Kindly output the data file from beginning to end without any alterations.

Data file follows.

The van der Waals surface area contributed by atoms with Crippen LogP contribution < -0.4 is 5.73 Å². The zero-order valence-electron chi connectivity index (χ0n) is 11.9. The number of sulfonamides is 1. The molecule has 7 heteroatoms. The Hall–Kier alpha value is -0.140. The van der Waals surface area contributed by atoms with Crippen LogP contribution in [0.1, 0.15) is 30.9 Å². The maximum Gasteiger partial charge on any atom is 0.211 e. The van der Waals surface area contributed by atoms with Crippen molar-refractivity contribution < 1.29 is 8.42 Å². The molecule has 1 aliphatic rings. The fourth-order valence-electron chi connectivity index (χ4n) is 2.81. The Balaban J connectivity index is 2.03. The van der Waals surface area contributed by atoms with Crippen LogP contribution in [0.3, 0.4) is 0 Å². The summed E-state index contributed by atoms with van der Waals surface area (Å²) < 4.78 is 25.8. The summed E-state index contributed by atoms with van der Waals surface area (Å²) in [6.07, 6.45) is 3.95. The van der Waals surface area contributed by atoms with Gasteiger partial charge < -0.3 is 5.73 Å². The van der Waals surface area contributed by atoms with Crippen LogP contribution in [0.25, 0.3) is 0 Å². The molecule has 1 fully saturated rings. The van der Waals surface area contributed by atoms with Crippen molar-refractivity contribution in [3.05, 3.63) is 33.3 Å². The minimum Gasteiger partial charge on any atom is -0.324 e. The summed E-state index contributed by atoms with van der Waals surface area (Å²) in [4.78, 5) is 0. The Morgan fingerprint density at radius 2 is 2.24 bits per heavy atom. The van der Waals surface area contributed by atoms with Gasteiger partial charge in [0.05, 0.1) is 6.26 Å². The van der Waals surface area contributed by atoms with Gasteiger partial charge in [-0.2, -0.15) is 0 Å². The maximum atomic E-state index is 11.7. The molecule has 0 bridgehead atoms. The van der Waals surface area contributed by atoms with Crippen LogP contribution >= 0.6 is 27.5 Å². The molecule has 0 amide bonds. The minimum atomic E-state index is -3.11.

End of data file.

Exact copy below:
The van der Waals surface area contributed by atoms with Crippen LogP contribution < -0.4 is 5.73 Å². The zero-order valence-electron chi connectivity index (χ0n) is 11.9. The number of sulfonamides is 1. The molecule has 7 heteroatoms. The Hall–Kier alpha value is -0.140. The van der Waals surface area contributed by atoms with Crippen LogP contribution in [0.1, 0.15) is 30.9 Å². The maximum Gasteiger partial charge on any atom is 0.211 e. The van der Waals surface area contributed by atoms with Crippen molar-refractivity contribution < 1.29 is 8.42 Å². The molecule has 1 aliphatic rings. The fourth-order valence-electron chi connectivity index (χ4n) is 2.81. The Balaban J connectivity index is 2.03. The van der Waals surface area contributed by atoms with Crippen LogP contribution in [0.3, 0.4) is 0 Å². The summed E-state index contributed by atoms with van der Waals surface area (Å²) < 4.78 is 25.8. The summed E-state index contributed by atoms with van der Waals surface area (Å²) in [6.07, 6.45) is 3.95. The van der Waals surface area contributed by atoms with Gasteiger partial charge < -0.3 is 5.73 Å². The van der Waals surface area contributed by atoms with Crippen LogP contribution in [0.25, 0.3) is 0 Å². The molecule has 1 fully saturated rings. The van der Waals surface area contributed by atoms with Crippen molar-refractivity contribution in [3.05, 3.63) is 33.3 Å². The minimum Gasteiger partial charge on any atom is -0.324 e. The summed E-state index contributed by atoms with van der Waals surface area (Å²) in [4.78, 5) is 0. The Morgan fingerprint density at radius 2 is 2.24 bits per heavy atom. The van der Waals surface area contributed by atoms with Gasteiger partial charge in [0.05, 0.1) is 6.26 Å². The van der Waals surface area contributed by atoms with Gasteiger partial charge in [-0.2, -0.15) is 0 Å². The maximum atomic E-state index is 11.7. The molecule has 0 bridgehead atoms. The van der Waals surface area contributed by atoms with Crippen LogP contribution >= 0.6 is 27.5 Å². The molecule has 0 amide bonds. The minimum atomic E-state index is -3.11.